What is needed is a counter-power in the shape of a left-wing populist movement, composed of intersectional grassroots coalitions that confront neoliberalism and address its injustices. Naomi Klein explains that “people have a right to be angry, and that a powerful, intersectional left agenda can direct that anger where it belongs, while fighting for holistic solutions that will bring a frayed society together.” In light of the passions of right-wing populism, the left must realize that logical arguments and policy briefings will not win this fight. We need not abandon them, but we must also embrace passion, protest, and people-power in a fresh way in order to successfully challenge the right, which has historically (and successfully) excited voters through inclusion of passion, and even religion, in its politics.
Populism’s appeal as a political approach is that its makeup and objectives are not predetermined. Anyone can be the “underdog” or the “power.” In the case of left-wing populism in response to neoliberalism, the underdog is “the people,” who are mobilizing against the transnational corporations, forces of neoliberal globalization, and “uncaring ‘political establishment’ that, having abandoned the popular sectors, concerns itself exclusively with the interests of the elites.” This “underdog” movement will form a new political subject marked by diversity, not by the exclusion thereof, as it aspires to broaden and radicalize the democracy threatened by the pervasion of neoliberal ideology.
Saving Our Endangered Democracy
Populism leaves a bad taste in the mouths of some people, and establishment forces especially may try to make those who support it seem like extremists in order to maintain their domination. Yet, populism is the most promising option we have if we want to save not just “the people,” but politics itself. It has been said that we live in an age of “post-politics” in which political life has been gutted to a “ping-pong” of power between center-right and center-left parties that both advocate for neoliberalism, allowing the people no real choice. Slight party differences exist, but these differences do not translate into meaningful choices for voters, nor do they provide viable alternatives to neoliberal dominance. This proves problematic because choice, as a component of popular sovereignty, is central to democratic society. Accordingly, the phenomenon of post-politics reinforces the “post-democratic” society paved by neoliberalism. Post-democracy refers to the hollowing out of democratic institutions; the facade of a functioning democracy remains, but its application is limited and its institutions remain co-opted by a political elite. Our post-political national climate will lead individuals to either reject politics altogether, or join the only viable alternative of the moment: right-wing populism. A left-wing, populist movement capable of reinvigorating the cause of “the people” and fostering an “underdog” coalition to contest neoliberalism seems to be a viable antidote to this troubling political reality.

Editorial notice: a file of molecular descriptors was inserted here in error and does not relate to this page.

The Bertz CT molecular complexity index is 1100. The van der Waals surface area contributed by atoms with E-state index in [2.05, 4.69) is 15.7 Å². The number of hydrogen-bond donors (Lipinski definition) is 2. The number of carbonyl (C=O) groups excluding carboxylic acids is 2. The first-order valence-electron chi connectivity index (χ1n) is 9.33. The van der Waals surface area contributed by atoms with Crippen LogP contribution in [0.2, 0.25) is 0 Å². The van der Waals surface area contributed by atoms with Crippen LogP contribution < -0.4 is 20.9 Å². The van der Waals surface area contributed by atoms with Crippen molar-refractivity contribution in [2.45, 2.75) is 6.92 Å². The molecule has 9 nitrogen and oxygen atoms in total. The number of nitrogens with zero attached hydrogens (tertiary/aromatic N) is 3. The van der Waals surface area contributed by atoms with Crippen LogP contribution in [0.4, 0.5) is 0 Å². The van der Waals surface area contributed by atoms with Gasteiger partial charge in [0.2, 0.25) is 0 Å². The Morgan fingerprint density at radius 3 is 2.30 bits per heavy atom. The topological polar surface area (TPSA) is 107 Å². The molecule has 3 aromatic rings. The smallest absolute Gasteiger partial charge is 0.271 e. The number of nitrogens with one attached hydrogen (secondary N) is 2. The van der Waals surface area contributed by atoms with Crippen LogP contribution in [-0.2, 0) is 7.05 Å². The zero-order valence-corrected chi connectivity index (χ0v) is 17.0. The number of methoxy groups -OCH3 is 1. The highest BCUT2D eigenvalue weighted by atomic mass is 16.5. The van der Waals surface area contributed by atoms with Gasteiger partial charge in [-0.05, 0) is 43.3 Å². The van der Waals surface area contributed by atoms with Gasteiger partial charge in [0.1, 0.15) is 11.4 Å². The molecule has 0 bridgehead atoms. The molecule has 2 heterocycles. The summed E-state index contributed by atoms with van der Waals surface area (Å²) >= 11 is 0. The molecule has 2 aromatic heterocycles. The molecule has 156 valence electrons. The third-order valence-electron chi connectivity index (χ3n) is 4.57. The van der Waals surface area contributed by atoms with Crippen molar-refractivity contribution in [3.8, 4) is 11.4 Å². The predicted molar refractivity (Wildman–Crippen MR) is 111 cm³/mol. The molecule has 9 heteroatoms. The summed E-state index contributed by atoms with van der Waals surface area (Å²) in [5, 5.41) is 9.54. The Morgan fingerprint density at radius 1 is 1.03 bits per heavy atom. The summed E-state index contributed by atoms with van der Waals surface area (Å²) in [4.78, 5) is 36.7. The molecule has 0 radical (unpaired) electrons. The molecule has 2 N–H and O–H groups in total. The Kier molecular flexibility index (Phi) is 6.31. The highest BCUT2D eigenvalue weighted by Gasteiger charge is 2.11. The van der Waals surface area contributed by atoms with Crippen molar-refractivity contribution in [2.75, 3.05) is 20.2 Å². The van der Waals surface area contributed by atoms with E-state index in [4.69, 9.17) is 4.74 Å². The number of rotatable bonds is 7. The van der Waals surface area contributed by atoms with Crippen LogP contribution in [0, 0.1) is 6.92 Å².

Who Will “The People” Be?
While it may seem like the unity of those left behind by neoliberalism is natural and their joint project inevitable, it is only through the intentional creation of a counter-hegemonic project that a coherent political actor may arise. The ingredients for a populist movement already exist, but they need to be mobilized. The clearest plan is to link existing social movements and struggles for justice in order to revitalize the concept of “the people,” who will form our new political subject. This would entail, for example, increased collaboration between workers’ rights groups, environmental activists, women’s rights organizations, campaigns against structural racism and police violence, and minimum wage movements. It would involve fostering dialogue between churches, schools, non-profits, businesses, and governments. This broad-based coalition would be intersectional, acknowledging the interconnection between oppressive institutions (racism, sexism, homophobia, transphobia, ableism, xenophobia, classism, etc.) and stressing that the justice issues which stem from them cannot be addressed apart from one another.